In the show Hannibal talks about Pietro della Vigne’s appearance in Dante’s Inferno after he was accused of betraying the emperor. But Dante put him in the ring of suicides rather than traitors, presumably because (like many scholars today) he believed the charges to be false (Dante has him blaming “the harlot”, perhaps a personification of envy). Pietro also did not die by hanging (like Judas), but by bashing his brains in against his dungeon’s walls. By the way, don’t bother with Raoul Ruiz’ follow-up to Greenaway/Phillips’ “A TV Dante”, containing cantos 9-14 (including Pietro’s section in 13): it’s lazily made footage with seemingly little connection to the voiceover slapped on top.

    Betrayal is a central element of the Judas story (hence his central location in hell). Pazzi & Lecter’s relationship isn’t comparable, so I don’t think the analogy works. Perhaps he’s betraying his oath to the law, but I doubt his commanding officer or the citizens he’s sworn to protect will cry any tears over Hannibal being nabbed by Mason. Fourth circle of hell for Pazzi.

    I’m too firmly in the tank for Nyman to apply the same superlative to Vide Cor Meum, but it is a very good piece of music of which I can say nothing bad. I almost think the movie doesn’t deserve it.

    There probably were people craving that between Hannibal & Clarice. As much as I would prefer to imagine they don’t exist, there are Hannibal shippers who imagine him as their Draco in leather pants.

    Comparing the movie & show’s Italy arc: I dislike Hannibal’s “okie dokie” affectations, but the show has Pazzi picking up The Idiot Ball in a more out-of-left-field manner. I also really disliked the handling of Jack & Bedelia, but they weren’t in the movie (most fortunately of all, neither was Chiyoh).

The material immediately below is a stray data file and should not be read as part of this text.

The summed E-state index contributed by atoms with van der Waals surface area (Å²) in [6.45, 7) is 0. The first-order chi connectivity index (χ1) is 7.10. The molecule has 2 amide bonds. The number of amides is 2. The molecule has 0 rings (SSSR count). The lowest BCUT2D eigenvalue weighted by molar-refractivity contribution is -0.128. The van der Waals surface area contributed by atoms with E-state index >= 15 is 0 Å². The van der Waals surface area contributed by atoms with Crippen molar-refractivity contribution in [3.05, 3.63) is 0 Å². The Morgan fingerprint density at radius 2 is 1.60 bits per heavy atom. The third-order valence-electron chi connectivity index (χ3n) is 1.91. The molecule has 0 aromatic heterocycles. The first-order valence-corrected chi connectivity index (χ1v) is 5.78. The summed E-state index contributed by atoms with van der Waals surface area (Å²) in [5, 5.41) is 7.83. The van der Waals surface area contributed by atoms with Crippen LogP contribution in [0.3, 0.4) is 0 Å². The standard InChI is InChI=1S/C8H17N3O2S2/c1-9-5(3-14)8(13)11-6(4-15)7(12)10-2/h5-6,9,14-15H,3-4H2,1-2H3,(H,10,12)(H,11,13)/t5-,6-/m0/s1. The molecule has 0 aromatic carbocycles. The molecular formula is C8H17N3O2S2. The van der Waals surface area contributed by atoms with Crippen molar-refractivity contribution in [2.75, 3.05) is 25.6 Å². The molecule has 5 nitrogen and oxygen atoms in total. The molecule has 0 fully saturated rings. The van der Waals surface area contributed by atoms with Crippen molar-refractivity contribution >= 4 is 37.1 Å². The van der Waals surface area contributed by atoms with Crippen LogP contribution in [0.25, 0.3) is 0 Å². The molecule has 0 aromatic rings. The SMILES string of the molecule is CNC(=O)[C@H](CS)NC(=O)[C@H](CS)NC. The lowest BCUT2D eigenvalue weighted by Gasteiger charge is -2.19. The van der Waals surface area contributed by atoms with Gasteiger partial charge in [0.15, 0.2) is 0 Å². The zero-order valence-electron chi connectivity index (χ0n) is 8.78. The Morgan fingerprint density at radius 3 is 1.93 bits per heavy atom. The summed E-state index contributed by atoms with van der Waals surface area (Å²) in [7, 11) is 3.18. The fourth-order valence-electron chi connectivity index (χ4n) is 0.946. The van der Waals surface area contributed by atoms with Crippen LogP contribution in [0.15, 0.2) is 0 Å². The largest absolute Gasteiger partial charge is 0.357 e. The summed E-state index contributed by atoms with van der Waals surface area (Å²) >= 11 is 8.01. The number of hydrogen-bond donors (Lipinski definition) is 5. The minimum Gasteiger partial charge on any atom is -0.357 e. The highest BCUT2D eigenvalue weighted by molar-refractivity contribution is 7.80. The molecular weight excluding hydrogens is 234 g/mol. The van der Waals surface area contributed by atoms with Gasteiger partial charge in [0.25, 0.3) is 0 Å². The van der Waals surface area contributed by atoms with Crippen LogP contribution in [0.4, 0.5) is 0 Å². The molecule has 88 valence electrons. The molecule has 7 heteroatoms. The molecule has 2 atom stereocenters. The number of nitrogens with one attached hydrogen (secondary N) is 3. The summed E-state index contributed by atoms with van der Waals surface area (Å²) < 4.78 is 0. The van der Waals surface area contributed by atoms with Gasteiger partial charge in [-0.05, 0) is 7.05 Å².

Hannibal waving to a crowd after publicly executing Pazzi wasn’t the best of moves, but he was going to abscond once he heard Mason was onto him regardless. That’s nowhere near as egregious as Hannibal just hanging around the catacombs of one of his crime scenes while police are investigating it. I talked about him being implied to be somewhat reckless in Red Dragon, but this is another category of stupid.

    Jack thrashing Hannibal was enjoyable fanservice, but letting Hannibal escape because he needs Will to get him more than negates anything good about the Italy arc all by itself. That’s how much I hate it.

    I think my least favorite Krendler moment is the voiceover dialogue between him & Mason in which he’s being dumb just so things can be explained to the audience. Ugh.

    Hannibal being caught & imprisoned is central to his character. How could being uncatchable be his “superpower”?

    Mason was the least interesting antagonist of all the Harris films I’ve seen. He’s already mostly dead, so there’s little impact when he’s all dead. At least the show had Michael Pitt with some good funny times tormenting people. I’m not even going to include Krendler in comparison, because Kate sums up my thoughts on him as non-entity.

    Was your thought that it would be more fitting for Hannibal to kiss the top of Clarice’s head inspired by him appearing to do just that to Miriam Lass on the show? He does something similar with Marissa Schurr’s mother, and with Abigail.

    Was Lecter’s description of Clarice as “incorruptible” taken from the book? Because I don’t think it works very well if she gets thoroughly corrupted.

    I think this is the first sequel Ridley Scott did, despite Alien & Blade Runner* both inspiring sequels of their own. With Prometheus he now seems to be thinking in terms of film franchises, which I find somewhat disheartening.
    *”Soldier” with Kurt Russell, perhaps only a semi-sequel.

    If you don’t want the next episode to be the last (and what a horrible way to go out), why not do the first Thomas Harris novel/film: Black Sunday? Even without having seen Hannibal Rising, I think I can guarantee it’s much better.